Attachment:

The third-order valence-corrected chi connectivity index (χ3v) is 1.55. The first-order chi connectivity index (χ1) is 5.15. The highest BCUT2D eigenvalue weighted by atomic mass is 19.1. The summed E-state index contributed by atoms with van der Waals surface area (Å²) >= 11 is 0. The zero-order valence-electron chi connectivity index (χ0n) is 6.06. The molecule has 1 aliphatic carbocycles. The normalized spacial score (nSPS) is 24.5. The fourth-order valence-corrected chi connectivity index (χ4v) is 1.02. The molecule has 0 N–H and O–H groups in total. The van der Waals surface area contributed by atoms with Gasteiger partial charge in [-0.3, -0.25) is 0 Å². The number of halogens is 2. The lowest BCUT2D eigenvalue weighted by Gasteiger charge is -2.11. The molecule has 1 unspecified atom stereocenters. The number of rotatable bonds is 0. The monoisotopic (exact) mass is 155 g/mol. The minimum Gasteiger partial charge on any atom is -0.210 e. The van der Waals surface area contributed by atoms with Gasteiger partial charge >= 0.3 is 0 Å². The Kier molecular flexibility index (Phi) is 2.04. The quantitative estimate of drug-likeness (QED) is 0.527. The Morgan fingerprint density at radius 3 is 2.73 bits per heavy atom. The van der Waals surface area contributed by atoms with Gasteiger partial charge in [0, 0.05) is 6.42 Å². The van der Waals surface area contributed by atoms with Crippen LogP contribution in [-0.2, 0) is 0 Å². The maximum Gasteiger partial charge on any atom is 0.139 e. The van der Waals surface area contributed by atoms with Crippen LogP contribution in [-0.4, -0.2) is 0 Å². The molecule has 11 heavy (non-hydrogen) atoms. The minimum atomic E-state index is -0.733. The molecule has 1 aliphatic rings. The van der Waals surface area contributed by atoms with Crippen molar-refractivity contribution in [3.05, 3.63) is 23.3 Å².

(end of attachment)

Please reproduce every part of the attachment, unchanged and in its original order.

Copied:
The third-order valence-corrected chi connectivity index (χ3v) is 1.55. The first-order chi connectivity index (χ1) is 5.15. The highest BCUT2D eigenvalue weighted by atomic mass is 19.1. The summed E-state index contributed by atoms with van der Waals surface area (Å²) >= 11 is 0. The zero-order valence-electron chi connectivity index (χ0n) is 6.06. The molecule has 1 aliphatic carbocycles. The normalized spacial score (nSPS) is 24.5. The fourth-order valence-corrected chi connectivity index (χ4v) is 1.02. The molecule has 0 N–H and O–H groups in total. The van der Waals surface area contributed by atoms with Gasteiger partial charge in [-0.3, -0.25) is 0 Å². The number of halogens is 2. The lowest BCUT2D eigenvalue weighted by Gasteiger charge is -2.11. The molecule has 1 unspecified atom stereocenters. The number of rotatable bonds is 0. The monoisotopic (exact) mass is 155 g/mol. The minimum Gasteiger partial charge on any atom is -0.210 e. The van der Waals surface area contributed by atoms with Gasteiger partial charge >= 0.3 is 0 Å². The Kier molecular flexibility index (Phi) is 2.04. The quantitative estimate of drug-likeness (QED) is 0.527. The Morgan fingerprint density at radius 3 is 2.73 bits per heavy atom. The van der Waals surface area contributed by atoms with Gasteiger partial charge in [0, 0.05) is 6.42 Å². The van der Waals surface area contributed by atoms with Crippen LogP contribution in [-0.2, 0) is 0 Å². The maximum Gasteiger partial charge on any atom is 0.139 e. The van der Waals surface area contributed by atoms with Crippen LogP contribution in [-0.4, -0.2) is 0 Å². The molecule has 11 heavy (non-hydrogen) atoms. The minimum atomic E-state index is -0.733. The molecule has 1 aliphatic rings. The van der Waals surface area contributed by atoms with Crippen molar-refractivity contribution in [3.05, 3.63) is 23.3 Å².